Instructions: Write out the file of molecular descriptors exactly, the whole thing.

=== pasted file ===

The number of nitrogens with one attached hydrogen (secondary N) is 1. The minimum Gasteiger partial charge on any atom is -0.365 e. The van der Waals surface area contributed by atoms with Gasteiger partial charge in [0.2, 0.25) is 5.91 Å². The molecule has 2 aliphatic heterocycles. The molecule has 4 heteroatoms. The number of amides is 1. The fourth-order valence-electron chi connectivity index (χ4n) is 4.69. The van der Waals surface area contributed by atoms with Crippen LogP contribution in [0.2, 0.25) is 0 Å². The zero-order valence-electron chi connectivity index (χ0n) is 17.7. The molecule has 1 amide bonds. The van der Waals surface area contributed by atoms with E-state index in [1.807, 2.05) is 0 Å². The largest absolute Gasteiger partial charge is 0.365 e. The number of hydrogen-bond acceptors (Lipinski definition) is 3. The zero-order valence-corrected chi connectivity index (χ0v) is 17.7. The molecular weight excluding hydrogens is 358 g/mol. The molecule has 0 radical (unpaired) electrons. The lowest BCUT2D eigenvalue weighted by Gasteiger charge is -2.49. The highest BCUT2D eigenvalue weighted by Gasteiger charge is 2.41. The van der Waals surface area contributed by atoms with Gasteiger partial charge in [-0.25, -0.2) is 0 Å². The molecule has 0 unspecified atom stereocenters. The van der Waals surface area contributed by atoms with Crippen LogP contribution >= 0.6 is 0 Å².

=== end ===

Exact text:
The number of nitrogens with one attached hydrogen (secondary N) is 1. The minimum Gasteiger partial charge on any atom is -0.365 e. The van der Waals surface area contributed by atoms with Gasteiger partial charge in [0.2, 0.25) is 5.91 Å². The molecule has 2 aliphatic heterocycles. The molecule has 4 heteroatoms. The number of amides is 1. The fourth-order valence-electron chi connectivity index (χ4n) is 4.69. The van der Waals surface area contributed by atoms with Crippen LogP contribution in [0.2, 0.25) is 0 Å². The zero-order valence-electron chi connectivity index (χ0n) is 17.7. The molecule has 1 amide bonds. The van der Waals surface area contributed by atoms with E-state index in [1.807, 2.05) is 0 Å². The largest absolute Gasteiger partial charge is 0.365 e. The number of hydrogen-bond acceptors (Lipinski definition) is 3. The zero-order valence-corrected chi connectivity index (χ0v) is 17.7. The molecular weight excluding hydrogens is 358 g/mol. The molecule has 0 radical (unpaired) electrons. The lowest BCUT2D eigenvalue weighted by Gasteiger charge is -2.49. The highest BCUT2D eigenvalue weighted by Gasteiger charge is 2.41. The van der Waals surface area contributed by atoms with Gasteiger partial charge in [-0.25, -0.2) is 0 Å². The molecule has 0 unspecified atom stereocenters. The van der Waals surface area contributed by atoms with Crippen LogP contribution >= 0.6 is 0 Å².